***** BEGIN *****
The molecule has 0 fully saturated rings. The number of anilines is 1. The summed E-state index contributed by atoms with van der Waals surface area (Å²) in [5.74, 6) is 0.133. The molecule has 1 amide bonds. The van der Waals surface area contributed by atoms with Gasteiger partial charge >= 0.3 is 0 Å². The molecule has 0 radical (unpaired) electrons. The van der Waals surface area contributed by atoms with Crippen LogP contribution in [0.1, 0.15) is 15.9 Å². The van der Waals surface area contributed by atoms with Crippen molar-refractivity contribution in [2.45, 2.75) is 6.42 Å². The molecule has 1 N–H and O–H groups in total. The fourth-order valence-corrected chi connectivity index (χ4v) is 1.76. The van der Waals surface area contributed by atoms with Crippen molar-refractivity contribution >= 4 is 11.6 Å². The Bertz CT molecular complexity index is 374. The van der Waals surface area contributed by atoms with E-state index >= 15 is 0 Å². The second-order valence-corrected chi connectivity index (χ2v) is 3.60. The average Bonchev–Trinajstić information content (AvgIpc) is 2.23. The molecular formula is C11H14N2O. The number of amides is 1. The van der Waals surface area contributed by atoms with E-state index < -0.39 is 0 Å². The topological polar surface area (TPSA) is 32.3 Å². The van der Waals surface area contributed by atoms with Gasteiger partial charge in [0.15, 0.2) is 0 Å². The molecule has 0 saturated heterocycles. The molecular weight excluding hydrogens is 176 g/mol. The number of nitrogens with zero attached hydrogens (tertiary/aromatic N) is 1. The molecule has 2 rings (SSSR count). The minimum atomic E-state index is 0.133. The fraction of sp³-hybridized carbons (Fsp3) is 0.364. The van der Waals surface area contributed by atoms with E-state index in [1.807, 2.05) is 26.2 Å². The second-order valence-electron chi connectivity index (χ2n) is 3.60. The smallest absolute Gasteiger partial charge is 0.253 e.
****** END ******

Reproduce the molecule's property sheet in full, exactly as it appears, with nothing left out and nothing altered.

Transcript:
The molecule has 0 fully saturated rings. The number of anilines is 1. The summed E-state index contributed by atoms with van der Waals surface area (Å²) in [5.74, 6) is 0.133. The molecule has 1 amide bonds. The van der Waals surface area contributed by atoms with Gasteiger partial charge >= 0.3 is 0 Å². The molecule has 0 radical (unpaired) electrons. The van der Waals surface area contributed by atoms with Crippen LogP contribution in [0.1, 0.15) is 15.9 Å². The van der Waals surface area contributed by atoms with Crippen molar-refractivity contribution in [2.45, 2.75) is 6.42 Å². The molecule has 1 N–H and O–H groups in total. The fourth-order valence-corrected chi connectivity index (χ4v) is 1.76. The van der Waals surface area contributed by atoms with Crippen molar-refractivity contribution >= 4 is 11.6 Å². The Bertz CT molecular complexity index is 374. The van der Waals surface area contributed by atoms with E-state index >= 15 is 0 Å². The second-order valence-corrected chi connectivity index (χ2v) is 3.60. The average Bonchev–Trinajstić information content (AvgIpc) is 2.23. The molecular formula is C11H14N2O. The number of amides is 1. The van der Waals surface area contributed by atoms with E-state index < -0.39 is 0 Å². The topological polar surface area (TPSA) is 32.3 Å². The van der Waals surface area contributed by atoms with Gasteiger partial charge in [0.15, 0.2) is 0 Å². The molecule has 0 saturated heterocycles. The molecular weight excluding hydrogens is 176 g/mol. The number of nitrogens with zero attached hydrogens (tertiary/aromatic N) is 1. The molecule has 2 rings (SSSR count). The minimum atomic E-state index is 0.133. The fraction of sp³-hybridized carbons (Fsp3) is 0.364. The van der Waals surface area contributed by atoms with E-state index in [1.807, 2.05) is 26.2 Å². The second-order valence-electron chi connectivity index (χ2n) is 3.60. The smallest absolute Gasteiger partial charge is 0.253 e.